As illustrated in graph 2, the West African country experienced a small current account deficit in 2015, followed by a surplus in 2016-2018; and it is set to reach a minor deficit over the coming years (of about -0.1% to -0.2% of GDP). Whereas gross foreign exchange reserves were under severe pressure in 2014-2016, liquidity levels have recovered supported by higher oil prices, large Eurobond issuances and the fact that more hard currency is available in the market. More recently, volatile hot money inflows have also been feeding liquidity levels, although these speculative capital flows incite market instability as they move very quickly in and out of the market. The improved liquidity situation led to an upgrade of the ST political risk from category 6/7 to 5/7 in June 2018. That being said, the official naira is not floating freely and is kept stable around 305 naira/USD by selling foreign exchange. This is putting Nigeria’s liquidity under constant downward pressure and causing exchange-rate misalignment. Especially as the current account balance is expected to be in negative territory in the coming years, the naira peg and foreign exchange reserves will remain under pressure. As a result, foreign exchange reserves (standing at 5.5 months of import cover in October 2019) are likely to shrink in the coming months to years.
Public finances are relatively healthy
Inflation has fallen since the 2016 peak (18.5%) thanks to tighter monetary policies, although it remains above target (projected around 12% in 2019 and 2020). This is partly explained by the central bank’s continued fiscal deficit financing. Nigeria’s fiscal deficit is expected to be slightly above 4.5% of GDP over the next few years, leading to a steady accumulation of public debt. However, thanks to the country’s very favourable starting point (public debt at 27.3% of GDP in 2018), total public debts are only projected to reach a sustainable 36% of GDP by 2023. Nigeria’s main fiscal weakness lies in its government-revenues-to-GDP level, which – at around 8% – is among the lowest in the world. It is explained by the limited non-oil tax base, lower oil revenues since 2015 and weak institutional capacity. This reflects the failure of subsequent governments to implement vital structural reforms. It also poses severe risks to domestic-debt obligations as limited revenues frequently lead to a significant accumulation of public arrears. Nonetheless, the long-term fiscal indicators are favourable in general.
Limited financial burden
Nigeria is enjoying a low external-debt level compared to the size of its economy. In 2014, external debt was estimated at 8.3% of GDP in the latest IMF report of April 2019 – a very low level. External debt has swollen in the past years owing to debt issuance and the weakening of the naira in 2015-2016. That being said, it was projected at around 16% of GDP at the end of 2019 – still a low level. In the coming years, nominal external debt is likely to continue to grow, mainly due to public-debt issuance, but below the level of GDP growth. Therefore, the external-debt-to-GDP ratio is likely to decrease in the coming years. In addition, the external debt service poses a limited financial burden. Indeed, despite the severe terms-of-trade shock and obvious difficulties confronting the country, Nigeria has managed to keep its medium- to long-term debt profile at sustainable levels.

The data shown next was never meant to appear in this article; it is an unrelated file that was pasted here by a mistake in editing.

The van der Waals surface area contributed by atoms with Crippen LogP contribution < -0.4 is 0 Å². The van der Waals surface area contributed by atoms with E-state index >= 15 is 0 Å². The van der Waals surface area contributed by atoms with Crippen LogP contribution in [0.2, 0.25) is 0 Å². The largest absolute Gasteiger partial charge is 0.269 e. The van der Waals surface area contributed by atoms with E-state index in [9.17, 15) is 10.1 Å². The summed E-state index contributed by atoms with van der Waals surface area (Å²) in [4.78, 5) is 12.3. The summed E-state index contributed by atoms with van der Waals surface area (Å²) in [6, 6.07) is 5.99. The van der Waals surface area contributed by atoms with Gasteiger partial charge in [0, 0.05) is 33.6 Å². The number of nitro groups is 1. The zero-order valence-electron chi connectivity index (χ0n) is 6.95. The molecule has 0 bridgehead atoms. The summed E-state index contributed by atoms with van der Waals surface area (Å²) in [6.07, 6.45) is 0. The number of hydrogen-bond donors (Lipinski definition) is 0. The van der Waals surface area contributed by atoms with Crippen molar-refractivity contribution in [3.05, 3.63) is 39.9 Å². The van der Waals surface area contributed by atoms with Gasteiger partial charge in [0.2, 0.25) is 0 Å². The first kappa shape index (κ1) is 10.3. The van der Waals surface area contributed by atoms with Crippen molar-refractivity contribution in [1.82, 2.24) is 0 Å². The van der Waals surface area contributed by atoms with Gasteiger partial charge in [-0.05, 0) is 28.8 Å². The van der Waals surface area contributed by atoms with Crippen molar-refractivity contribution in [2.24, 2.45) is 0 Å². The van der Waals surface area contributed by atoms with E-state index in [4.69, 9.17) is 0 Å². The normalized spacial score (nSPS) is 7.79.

Manifold internal conflicts remain an important weakness
There are still many conflicts within the country, driven by multiple factors. Firstly, ethnicity remains an important driver of conflict. Nigeria is one of the most ethnically and linguistically diverse countries in the world with over 300 ethnic groups and over 500 different languages. Secondly, religion is an important fault line in the country. Muslims live predominantly in the north and Christians mainly in the south. Boko Haram – an infamous example of a religious conflict – continues to destabilise the northeast. Furthermore, under an informal agreement between Nigeria’s rulers, the presidency has rotated between the Christian south and the Muslim north. While it has no legal standing, any attempt to violate it could stoke political tension. Thirdly, climate change is also an important source of conflict. The rapidly increasing desertification (in combination with ethnic tensions and poverty) has led to conflicts between farmers and nomadic herders in the Middle Belt, which have been intensifying in the past years. In addition, oil exploitation and revenue sharing in combination with the pollution of the environment have frequently been a source of friction as illustrated by the regular Niger Delta pipeline attacks. Lastly, pressing social problems, including the huge youth unemployment and poverty, increase the security risk in general as demonstrated by the many kidnappings, omnipresent banditry and cattle rustling in the country.